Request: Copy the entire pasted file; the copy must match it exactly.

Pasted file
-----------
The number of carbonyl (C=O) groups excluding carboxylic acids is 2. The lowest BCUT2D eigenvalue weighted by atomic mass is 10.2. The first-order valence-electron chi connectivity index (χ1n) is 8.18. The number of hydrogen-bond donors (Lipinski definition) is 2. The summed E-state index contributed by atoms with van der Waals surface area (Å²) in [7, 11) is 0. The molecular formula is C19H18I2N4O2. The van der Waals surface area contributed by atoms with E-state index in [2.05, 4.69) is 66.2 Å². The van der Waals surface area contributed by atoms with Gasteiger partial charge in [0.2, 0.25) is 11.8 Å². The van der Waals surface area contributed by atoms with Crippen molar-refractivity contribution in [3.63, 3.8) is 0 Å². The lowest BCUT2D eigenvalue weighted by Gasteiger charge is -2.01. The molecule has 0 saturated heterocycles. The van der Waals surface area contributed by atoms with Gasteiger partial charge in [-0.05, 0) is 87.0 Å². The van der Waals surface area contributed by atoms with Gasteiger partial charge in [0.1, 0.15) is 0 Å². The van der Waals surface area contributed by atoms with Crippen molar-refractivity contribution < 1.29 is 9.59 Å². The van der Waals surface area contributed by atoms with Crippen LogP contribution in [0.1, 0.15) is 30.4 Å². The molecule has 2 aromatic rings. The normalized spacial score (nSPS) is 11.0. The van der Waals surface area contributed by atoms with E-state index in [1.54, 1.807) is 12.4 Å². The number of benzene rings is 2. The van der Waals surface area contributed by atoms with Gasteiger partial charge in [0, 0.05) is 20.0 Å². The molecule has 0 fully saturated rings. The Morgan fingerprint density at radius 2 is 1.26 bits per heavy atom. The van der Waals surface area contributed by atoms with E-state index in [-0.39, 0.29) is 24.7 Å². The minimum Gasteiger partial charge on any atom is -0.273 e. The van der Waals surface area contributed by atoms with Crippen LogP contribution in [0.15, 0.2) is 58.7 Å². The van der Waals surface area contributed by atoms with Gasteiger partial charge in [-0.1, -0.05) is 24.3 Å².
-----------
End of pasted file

The number of carbonyl (C=O) groups excluding carboxylic acids is 2. The lowest BCUT2D eigenvalue weighted by atomic mass is 10.2. The first-order valence-electron chi connectivity index (χ1n) is 8.18. The number of hydrogen-bond donors (Lipinski definition) is 2. The summed E-state index contributed by atoms with van der Waals surface area (Å²) in [7, 11) is 0. The molecular formula is C19H18I2N4O2. The van der Waals surface area contributed by atoms with E-state index in [2.05, 4.69) is 66.2 Å². The van der Waals surface area contributed by atoms with Gasteiger partial charge in [0.2, 0.25) is 11.8 Å². The van der Waals surface area contributed by atoms with Crippen molar-refractivity contribution in [3.63, 3.8) is 0 Å². The lowest BCUT2D eigenvalue weighted by Gasteiger charge is -2.01. The molecule has 0 saturated heterocycles. The van der Waals surface area contributed by atoms with Gasteiger partial charge in [-0.05, 0) is 87.0 Å². The van der Waals surface area contributed by atoms with Gasteiger partial charge in [0.1, 0.15) is 0 Å². The van der Waals surface area contributed by atoms with Crippen molar-refractivity contribution < 1.29 is 9.59 Å². The van der Waals surface area contributed by atoms with Crippen LogP contribution in [0.1, 0.15) is 30.4 Å². The molecule has 2 aromatic rings. The normalized spacial score (nSPS) is 11.0. The van der Waals surface area contributed by atoms with E-state index in [1.54, 1.807) is 12.4 Å². The number of benzene rings is 2. The van der Waals surface area contributed by atoms with Gasteiger partial charge in [0, 0.05) is 20.0 Å². The molecule has 0 fully saturated rings. The Morgan fingerprint density at radius 2 is 1.26 bits per heavy atom. The van der Waals surface area contributed by atoms with E-state index in [-0.39, 0.29) is 24.7 Å². The minimum Gasteiger partial charge on any atom is -0.273 e. The van der Waals surface area contributed by atoms with Crippen LogP contribution in [0.15, 0.2) is 58.7 Å². The van der Waals surface area contributed by atoms with Gasteiger partial charge in [-0.1, -0.05) is 24.3 Å².